Discussion in 'Reviews' started by W1zzard, Dec 23, 2013.
To read this review go to: http://www.techpowerup.com/reviews/ASUS/R9_290X_Direct_Cu_II_OC/
Nice review =)
Please review the Tri-x 290x and non x to =)
I know that in the page where you show the cards PCB close ups you say that the rebranded CHiL gives voltage control but have you checked firsthand if you can manually set the voltage to a desired value?
Seems like this card is for the hardcore performance/quiet setups. It's interesting that in most instances that this card is lower in power consumption versus the reference designs, which is nice. I wish that there were VRM temps recorded in the temperatures section, especially with these cards.
Nice review overall.
Excellent card and review like always.
Too bad this one doesn't overclock.
I always thought the prices listed in the comparison charts on the first page of the review were MSRP, seems I was wrong...
Yea, when did AMD raise the MSRP for a R9 290X... by $30 hadn't read that?
When you directly compare this Asus to the Asus GTX 780Ti W1zzard did a while back this isn't bad. First they appear to have the same cooler and fans, so other than the difference in what heat load they displace and the fan profiles Asus chooses for either, would be what differentiates thermal performance and noise... correct?
Power consumption at peak (actual gaming loads) the Asus 290X show it’s draws 4-5% less power, didn’t expect that! Noise the Asus GTX 780Ti at load was 39dbA, and the 290X had either 32dbA (quiet mode) or 42dbA (performance). Temperature the Asus GTX 780Ti was 80°C, the 290X (quiet mode) was 94°C while 78°C (performance). Now what I need to know is what (program/game) is used to stress and achieve those results, hopefully both the noise/temperature number are from the same stress test.
So, from that we see less power, while higher heat produced from the AMD Hawaii, while even faster fan (or at least by the noise that would be the case). Transistor density of Hawaii might point to one issue, while the abundance of that heat (some say inefficiency) uses a die area 30% smaller to dissipate it with. Just look at the two pictures W1zzarrd has of die outline of both the Asus heat-pipe coolers to realize the disparity. So is there problems with Hawaii perhaps, or did the push to much on the envelope of the 28Nm process packing it a little to much? By what little OC headroom I think a little of both is apparent.
Then look at performance, by the 2650x summary there’s something like 12% between the two Asus models, that’s noteworthy. However can one contend the Asus GTX 780Ti could logically be priced somewhere like $70 more (12%) than a Asus 290X @$600. They're basically similar BOM’s other than the chips, so what gives with $730? While then look at the perf/watts at 2650x this Asus 290X bests a reference 780Ti, although the Asus version by all account accounts would pull ahead perhaps by 4-7% using the gaming titles used currently. Surprising given what was unearth above, I thought it would’ve been much more lopsided.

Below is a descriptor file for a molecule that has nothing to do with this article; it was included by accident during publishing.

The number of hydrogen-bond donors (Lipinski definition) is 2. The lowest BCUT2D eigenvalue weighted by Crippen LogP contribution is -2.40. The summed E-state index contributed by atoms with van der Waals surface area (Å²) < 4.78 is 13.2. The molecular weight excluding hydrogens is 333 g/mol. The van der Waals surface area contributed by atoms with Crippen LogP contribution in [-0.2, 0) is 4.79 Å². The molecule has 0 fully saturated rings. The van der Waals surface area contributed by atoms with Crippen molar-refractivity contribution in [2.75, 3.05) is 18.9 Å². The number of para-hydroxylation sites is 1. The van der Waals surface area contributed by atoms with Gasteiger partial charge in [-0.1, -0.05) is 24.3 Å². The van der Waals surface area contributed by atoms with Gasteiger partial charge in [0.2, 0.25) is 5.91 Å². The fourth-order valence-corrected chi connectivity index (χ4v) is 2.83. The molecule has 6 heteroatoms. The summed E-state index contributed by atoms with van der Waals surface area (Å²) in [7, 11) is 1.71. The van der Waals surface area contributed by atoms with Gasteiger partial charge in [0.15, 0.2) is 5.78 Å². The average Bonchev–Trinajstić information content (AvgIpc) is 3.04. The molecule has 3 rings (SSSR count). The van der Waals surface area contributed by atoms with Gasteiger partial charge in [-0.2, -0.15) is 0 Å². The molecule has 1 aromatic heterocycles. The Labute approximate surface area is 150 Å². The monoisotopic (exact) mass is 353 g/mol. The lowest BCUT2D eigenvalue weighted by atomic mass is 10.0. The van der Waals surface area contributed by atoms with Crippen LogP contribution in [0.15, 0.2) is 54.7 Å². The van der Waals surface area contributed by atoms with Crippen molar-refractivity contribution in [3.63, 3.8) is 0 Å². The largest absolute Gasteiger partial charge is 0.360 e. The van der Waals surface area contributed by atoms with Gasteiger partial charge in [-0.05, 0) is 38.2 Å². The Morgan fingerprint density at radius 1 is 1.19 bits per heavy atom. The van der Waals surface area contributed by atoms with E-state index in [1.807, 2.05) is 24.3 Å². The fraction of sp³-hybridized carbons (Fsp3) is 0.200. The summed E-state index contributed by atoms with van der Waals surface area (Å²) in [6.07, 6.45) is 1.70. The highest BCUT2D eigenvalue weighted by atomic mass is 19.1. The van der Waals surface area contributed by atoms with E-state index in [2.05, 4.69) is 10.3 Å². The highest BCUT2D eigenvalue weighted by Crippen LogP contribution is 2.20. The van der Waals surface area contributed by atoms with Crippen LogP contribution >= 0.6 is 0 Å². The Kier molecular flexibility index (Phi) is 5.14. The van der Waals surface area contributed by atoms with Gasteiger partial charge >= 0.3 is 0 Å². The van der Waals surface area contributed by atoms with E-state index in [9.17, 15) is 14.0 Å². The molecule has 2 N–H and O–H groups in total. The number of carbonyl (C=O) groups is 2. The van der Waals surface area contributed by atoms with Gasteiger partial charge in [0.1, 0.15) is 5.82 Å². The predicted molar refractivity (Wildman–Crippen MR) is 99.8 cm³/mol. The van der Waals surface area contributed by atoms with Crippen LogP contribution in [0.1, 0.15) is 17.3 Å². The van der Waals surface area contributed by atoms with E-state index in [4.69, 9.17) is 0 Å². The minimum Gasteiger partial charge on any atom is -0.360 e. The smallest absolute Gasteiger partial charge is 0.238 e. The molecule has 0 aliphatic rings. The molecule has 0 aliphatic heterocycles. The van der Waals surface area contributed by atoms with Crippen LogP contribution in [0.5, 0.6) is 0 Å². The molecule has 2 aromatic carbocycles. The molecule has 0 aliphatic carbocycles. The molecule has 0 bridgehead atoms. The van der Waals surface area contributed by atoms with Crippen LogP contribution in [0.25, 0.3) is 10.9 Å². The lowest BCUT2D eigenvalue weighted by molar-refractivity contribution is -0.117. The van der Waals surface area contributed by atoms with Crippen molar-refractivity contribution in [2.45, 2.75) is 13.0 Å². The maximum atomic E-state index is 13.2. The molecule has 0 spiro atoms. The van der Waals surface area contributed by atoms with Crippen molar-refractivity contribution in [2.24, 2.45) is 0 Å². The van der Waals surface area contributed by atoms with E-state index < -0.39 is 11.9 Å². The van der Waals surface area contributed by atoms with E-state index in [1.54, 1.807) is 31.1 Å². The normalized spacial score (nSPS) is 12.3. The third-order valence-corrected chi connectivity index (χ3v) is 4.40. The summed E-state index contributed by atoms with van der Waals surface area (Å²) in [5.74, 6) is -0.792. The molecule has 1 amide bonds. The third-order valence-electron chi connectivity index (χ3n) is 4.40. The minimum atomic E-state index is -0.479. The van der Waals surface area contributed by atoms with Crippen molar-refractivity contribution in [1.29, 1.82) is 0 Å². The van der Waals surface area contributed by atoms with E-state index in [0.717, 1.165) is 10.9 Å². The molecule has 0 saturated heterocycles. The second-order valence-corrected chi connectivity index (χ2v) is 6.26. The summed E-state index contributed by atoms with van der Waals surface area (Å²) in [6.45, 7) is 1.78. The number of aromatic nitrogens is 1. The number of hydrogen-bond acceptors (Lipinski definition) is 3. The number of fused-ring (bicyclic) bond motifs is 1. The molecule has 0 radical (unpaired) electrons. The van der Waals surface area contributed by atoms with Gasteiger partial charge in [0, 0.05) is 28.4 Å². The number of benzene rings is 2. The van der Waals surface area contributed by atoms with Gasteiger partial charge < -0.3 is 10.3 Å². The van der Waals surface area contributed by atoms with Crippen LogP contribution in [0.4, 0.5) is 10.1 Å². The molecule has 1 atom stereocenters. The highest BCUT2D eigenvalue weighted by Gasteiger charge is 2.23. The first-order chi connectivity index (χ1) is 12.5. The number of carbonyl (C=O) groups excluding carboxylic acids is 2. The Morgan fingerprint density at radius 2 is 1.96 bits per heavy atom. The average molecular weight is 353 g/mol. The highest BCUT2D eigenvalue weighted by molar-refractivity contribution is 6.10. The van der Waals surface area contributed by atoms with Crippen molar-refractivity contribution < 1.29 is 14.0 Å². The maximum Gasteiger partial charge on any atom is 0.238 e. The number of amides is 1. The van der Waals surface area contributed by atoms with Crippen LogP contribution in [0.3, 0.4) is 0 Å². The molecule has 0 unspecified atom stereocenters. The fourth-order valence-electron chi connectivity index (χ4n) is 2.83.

So from all this we grasp while AMD went with a more densely packed part that provides a better cost, Nvidia has a large die that is less densely packed but at a higher cost per chip. Although it seems there's another 9% tack-on above the logical perf/$.
AMD obviously hit some issue’s with such a design, chiefly being able to dissipate the amount of heat from the chip surface, but after that most of the parameters aren’t all that different as perf/watt noise or temperatures. I’d like to see the 290X temperature if Asus had set the fans to provide the same 80°C or 39dbA as they did with their 780Ti.
The Asus r290x really isn't that good , I have the sapphire tri-x 290 and I don't pass the 65c while gaming , I had the chance to stress the card with furmark and it reached 75c with no audible noise at all for me , my friend has the tri-x 290x his card reached 78c with furmark .
Note : you also get an HDMI cable .
It is infantile, unintelligent and sadly short sighted comments like this that feed forums with poor discussion. If you can't be constructive with your criticism, why not just keep your fingers off the keyboard?
It's not really relevant what you are saying. It's a broad spectrum of games tested and I've said it before - more than almost any other review site. There are plenty of gaming evolved titles in that list, not just TWIMTBP. As for Tress FX being off, well, so is PhysX in Metro 2033. Physics can be done by non Nvidia GPU in Metro 2033 it's just that it's coded for NV. Tress FX is written off the back of GCN.